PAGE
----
Human-free cockpits, ‘sexist twaddle’ in tech and reliving the credit crunch

Planet Business: All aboard the pilotless aircraft of global financial news

In numbers: Pilotless aircraft

$26 billion

Sum that airlines could save on pilot costs by introducing pilotless aircraft, according to a study by Swiss bank UBS. The figure does not include the loss of business as passengers run away from the airport screaming in terror.



Percentage of the 8,000 people surveyed by UBS who said they would be unlikely to take a pilotless flight. The other 46 per cent have apparently never seen a horror movie in their lives.


Percentage of air accidents estimated to be the result of human error. Still, though.

Image of the week: Snorkel economy

If you're stuck in the office in August, it's hard to look upon this picture of tourists snorkelling in clear blue water as anything other than a jealousy-inducing idyll. But these snorkellers are in the Egyptian Red Sea resort of Sharm el-Sheikh, where tourist numbers have plummeted following the crash of a Metrojet flight in October 2015, thought to have been the result of an on-board bomb. The incident led to the cancellation of direct flights from the UK and tour operators such as Thomas Cook abandoning the once popular resort. Now Saudi Arabian billionaire Prince Alwaleed bin Talal has said he will invest more than $800 million in hotels in Egypt in a bid to lift tourism-dependent places such as Sharm el-Sheikh

Photograph: Mohamed El-Shahed/AFP/Getty

The lexicon: Bronifesto

A "bronifesto" is any sexist treatise written by a "techbro", aka a man who works in the tech industry who feels it is simply his rightful free speech to slag off women, including his co-workers, often invoking junk science and/or "banter". One such recent effort, both condemned and celebrated, was written by James Damore, a now former Google engineer, who was fired after he wrote a "manifesto" succinctly described by the great tech journalist Kara Swisher as "sexist twaddle". Implying Google has got its diversity efforts all wrong, he waffles on about how women are biologically less suited to leadership or working in tech and are prone to "neuroticism", thereby making it incredibly difficult, if not impossible, for any woman to work with him. Goodbye.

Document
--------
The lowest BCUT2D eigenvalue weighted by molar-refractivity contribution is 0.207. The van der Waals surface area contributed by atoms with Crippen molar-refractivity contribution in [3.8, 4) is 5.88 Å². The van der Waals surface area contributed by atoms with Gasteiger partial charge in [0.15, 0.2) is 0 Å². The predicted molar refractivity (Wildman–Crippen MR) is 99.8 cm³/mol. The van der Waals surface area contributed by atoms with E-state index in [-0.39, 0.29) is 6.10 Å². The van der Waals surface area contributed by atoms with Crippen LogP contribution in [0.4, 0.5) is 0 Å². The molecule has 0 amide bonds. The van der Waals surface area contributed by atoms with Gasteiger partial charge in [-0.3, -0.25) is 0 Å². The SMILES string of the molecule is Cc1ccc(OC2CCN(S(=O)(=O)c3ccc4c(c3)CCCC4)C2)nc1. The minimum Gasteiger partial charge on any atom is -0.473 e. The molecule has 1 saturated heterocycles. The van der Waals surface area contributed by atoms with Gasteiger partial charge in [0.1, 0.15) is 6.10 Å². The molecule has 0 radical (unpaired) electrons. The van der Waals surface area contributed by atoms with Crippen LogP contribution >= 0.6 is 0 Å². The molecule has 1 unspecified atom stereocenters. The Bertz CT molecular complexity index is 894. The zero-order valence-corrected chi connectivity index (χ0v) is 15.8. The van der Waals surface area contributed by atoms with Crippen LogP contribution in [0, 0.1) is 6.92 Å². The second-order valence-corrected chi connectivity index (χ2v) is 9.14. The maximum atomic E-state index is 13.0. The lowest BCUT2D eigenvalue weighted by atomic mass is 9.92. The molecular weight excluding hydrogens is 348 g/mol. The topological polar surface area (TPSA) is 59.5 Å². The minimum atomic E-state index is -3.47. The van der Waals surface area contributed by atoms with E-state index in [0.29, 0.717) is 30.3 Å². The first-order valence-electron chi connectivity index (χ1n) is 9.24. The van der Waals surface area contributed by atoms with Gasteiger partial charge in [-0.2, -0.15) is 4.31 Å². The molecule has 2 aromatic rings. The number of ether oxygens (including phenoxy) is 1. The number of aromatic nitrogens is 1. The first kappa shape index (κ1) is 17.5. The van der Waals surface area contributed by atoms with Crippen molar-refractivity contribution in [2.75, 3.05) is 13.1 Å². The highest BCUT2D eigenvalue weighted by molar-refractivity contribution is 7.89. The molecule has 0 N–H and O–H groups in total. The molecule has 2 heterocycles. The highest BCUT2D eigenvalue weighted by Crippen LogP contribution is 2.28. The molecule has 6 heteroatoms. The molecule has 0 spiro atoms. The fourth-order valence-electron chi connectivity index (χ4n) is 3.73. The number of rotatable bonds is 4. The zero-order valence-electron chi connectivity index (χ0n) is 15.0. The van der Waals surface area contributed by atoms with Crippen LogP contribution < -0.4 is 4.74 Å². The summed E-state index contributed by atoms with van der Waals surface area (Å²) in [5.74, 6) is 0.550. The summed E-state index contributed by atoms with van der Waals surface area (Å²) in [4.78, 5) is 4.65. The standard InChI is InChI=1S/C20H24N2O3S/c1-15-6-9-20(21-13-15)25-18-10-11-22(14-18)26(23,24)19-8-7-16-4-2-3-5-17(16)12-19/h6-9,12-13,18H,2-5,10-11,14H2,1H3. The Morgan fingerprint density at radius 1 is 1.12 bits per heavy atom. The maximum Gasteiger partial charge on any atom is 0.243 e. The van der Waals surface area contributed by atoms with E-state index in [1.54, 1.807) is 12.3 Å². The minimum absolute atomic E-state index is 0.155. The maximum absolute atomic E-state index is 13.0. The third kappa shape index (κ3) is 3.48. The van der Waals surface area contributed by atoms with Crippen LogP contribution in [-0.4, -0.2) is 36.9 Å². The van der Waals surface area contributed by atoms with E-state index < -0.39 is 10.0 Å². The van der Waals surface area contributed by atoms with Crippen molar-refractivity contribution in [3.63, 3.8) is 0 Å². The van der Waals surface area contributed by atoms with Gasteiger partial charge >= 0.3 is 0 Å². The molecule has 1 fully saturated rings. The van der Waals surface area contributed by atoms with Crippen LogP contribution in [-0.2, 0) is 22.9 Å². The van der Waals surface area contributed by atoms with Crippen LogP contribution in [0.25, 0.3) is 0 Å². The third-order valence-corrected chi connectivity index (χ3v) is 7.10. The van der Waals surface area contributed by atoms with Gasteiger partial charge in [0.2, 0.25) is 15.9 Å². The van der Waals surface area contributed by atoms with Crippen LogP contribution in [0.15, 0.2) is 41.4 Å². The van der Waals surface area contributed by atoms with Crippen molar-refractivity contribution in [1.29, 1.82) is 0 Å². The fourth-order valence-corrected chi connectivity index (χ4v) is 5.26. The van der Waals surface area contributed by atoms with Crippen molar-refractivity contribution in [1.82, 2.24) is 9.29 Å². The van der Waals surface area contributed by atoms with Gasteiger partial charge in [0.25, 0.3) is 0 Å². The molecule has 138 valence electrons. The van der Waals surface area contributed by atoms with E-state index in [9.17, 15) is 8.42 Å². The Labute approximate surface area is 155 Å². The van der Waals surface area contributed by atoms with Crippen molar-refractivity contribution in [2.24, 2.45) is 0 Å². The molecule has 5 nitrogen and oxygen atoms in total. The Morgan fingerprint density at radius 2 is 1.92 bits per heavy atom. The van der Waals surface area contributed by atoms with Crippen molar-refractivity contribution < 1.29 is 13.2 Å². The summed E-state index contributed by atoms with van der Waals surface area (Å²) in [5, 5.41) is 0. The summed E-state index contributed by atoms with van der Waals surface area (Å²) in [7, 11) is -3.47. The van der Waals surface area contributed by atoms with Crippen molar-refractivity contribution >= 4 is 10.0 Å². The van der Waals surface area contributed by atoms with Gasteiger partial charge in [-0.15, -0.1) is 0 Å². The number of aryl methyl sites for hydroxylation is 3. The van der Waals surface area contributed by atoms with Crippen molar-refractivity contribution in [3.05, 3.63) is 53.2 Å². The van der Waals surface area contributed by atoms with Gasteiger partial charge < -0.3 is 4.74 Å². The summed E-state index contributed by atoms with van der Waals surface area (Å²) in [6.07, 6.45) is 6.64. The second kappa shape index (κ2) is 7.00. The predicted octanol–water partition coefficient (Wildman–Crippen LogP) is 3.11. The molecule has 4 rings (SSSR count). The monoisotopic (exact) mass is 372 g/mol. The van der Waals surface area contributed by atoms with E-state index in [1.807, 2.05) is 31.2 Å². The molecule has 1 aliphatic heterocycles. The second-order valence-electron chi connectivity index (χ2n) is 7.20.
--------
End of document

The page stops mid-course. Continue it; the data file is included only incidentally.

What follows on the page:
Getting to know: Anders Kristiansen

Kudos to Anders Kristiansen, the Danish chief executive of high-street fashion chain New Look, who has declared its "product could be better". Kristiansen, whose stylish pockets were swelled by a £2.2 million bonus following New Look's sale to South Africa-based Brait in 2015, made the admission that New Look's clothes, well, Could Be Better Look after a "disappointing quarter of trading" in which customers evidently voted with their wallets. Kristiansen, who spent much of his career in the office supplies business, has already reshuffled the design team, recruiting the former head of the Zara Basic line at the Inditex company as New Look's chief creative officer. "It's all about delivering the product that the customer wants, to make it more fashion forward, attractive and wearable," says Kristiansen. When he puts it like that, it sounds easy.

The list: Rollercoaster, August 2007

August 9th was the 10th anniversary of the credit crunch that is often regarded as the "beginning" of the global financial crisis – or the moment when the financial sector started facing up to toxic debt problems it had spent years making. The following are extracts from The Irish Times stock market reports at the time.

1. August 6th: "The bank holiday meant it was another day of light trading on the Dublin market. The market opened weakly as it took on board the sharp pull-back on Wall Street on Friday."

2. August 7th: "Financial stocks led the market in a reversal of Monday's patterns, pushing the Iseq index of Irish shares up 1.8 per cent. Dealers said that this only went to show the volatility in the market at the moment."

3. August 8th: "(After a 3.3 per cent jump) the Iseq index is now trading where it was more than two weeks ago following a rollercoaster ride in line with global markets."

4. August 9th: "Shares in Dublin plunged in line with other European markets. Investors were spooked by subprime credit problems in the US."

5. August 10th: "As much as €4.5 billion was wiped off the value of the Irish market yesterday as the Iseq index failed to escape the onslaught of negative sentiment that continued to sweep the globe."